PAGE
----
(CNN) -- Police have arrested two people in connection with a cyber-attack that yielded personal details for 12 million customers of one of South Korea's biggest phone companies.
One of the suspects, identified only by the surname Kim, used his own customized hacking program to break into the computer system used by KT Corp, Incheon Metropolitan Police Agency Commissioner Lee Sang-Won said in a statement obtained by CNN Thursday.
Kim, whom police said was 29 year old, accessed bank details, home addresses and employment information for three-quarters of KT's 16 million registered users. This data was sold on to a 37-year-old man identified only as Park. The owner of a telemarketing business, Park used this information to sell cell phones posing as a KT representative, police said.
The two made 11.5 billion won (US$10.8 million) from the scheme, which dated back to February 2013, police added.
A third person initially implicated in the case was released.
The investigation is now expanding to other hacking activities and other cell phone sales stores.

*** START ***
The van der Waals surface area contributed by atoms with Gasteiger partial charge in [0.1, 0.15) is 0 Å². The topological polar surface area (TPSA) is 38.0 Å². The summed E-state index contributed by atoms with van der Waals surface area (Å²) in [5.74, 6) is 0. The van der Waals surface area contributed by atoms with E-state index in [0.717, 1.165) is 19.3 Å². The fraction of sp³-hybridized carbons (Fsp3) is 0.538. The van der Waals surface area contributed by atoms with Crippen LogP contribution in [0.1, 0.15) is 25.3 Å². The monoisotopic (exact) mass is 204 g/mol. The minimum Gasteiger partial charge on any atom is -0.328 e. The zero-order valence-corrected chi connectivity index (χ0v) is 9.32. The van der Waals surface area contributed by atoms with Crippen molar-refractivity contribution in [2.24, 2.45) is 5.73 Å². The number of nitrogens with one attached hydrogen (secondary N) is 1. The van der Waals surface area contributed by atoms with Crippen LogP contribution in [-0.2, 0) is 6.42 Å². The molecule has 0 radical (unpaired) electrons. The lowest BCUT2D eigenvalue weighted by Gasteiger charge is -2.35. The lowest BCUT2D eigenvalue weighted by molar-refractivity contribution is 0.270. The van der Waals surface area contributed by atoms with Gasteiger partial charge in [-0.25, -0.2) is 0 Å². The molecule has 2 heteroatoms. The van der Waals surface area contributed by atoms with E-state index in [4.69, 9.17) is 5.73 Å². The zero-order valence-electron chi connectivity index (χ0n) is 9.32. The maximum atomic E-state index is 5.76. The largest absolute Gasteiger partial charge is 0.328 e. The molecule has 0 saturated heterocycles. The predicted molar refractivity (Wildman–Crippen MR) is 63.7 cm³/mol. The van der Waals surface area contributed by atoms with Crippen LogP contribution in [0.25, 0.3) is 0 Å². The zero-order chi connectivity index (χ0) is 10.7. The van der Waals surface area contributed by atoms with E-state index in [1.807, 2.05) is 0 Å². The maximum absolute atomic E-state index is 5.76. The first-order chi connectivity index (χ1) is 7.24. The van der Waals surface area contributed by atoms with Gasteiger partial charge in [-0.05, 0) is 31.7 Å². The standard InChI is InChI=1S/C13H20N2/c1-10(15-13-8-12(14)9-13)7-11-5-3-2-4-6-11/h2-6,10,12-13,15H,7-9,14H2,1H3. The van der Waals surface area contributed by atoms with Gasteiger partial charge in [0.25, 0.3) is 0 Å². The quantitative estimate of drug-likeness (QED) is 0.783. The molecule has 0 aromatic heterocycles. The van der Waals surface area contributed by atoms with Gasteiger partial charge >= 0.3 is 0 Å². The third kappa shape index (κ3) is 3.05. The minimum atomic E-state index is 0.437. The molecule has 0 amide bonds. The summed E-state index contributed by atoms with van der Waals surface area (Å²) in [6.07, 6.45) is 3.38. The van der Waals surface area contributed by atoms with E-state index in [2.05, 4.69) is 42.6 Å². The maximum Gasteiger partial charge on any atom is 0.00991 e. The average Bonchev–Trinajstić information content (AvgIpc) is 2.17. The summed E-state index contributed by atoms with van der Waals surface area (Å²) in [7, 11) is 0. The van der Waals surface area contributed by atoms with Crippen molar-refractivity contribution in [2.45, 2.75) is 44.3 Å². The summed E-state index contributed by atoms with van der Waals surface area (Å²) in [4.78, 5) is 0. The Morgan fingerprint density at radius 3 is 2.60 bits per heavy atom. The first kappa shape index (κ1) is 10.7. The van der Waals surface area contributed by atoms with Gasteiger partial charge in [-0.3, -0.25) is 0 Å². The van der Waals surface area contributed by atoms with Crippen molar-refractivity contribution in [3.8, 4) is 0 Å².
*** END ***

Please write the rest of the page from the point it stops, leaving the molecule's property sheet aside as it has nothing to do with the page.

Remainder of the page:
KT said in a statement that it would actively cooperate with the police investigation to "minimize the damage to its customers," and "figure out the route of information leakage."
Credit card scam
In January this year, the personal data for 20 million South Korean credit card customers was stolen by a worker at the Korea Credit Bureau -- a company that offers risk management and fraud detection services.
The worker, who had access to various databases at the firm, is alleged to have secretly copied data onto an external drive over the course of a year and a half.
Clients of three Korean companies -- KB Kookmin Bank, Lotte Card and Nonghyup Bank -- were hardest hit by the data theft.
Following this leak, financial regulators have been working to revise legislation to beef up the protection of personal information, the Yonhap news agency reported.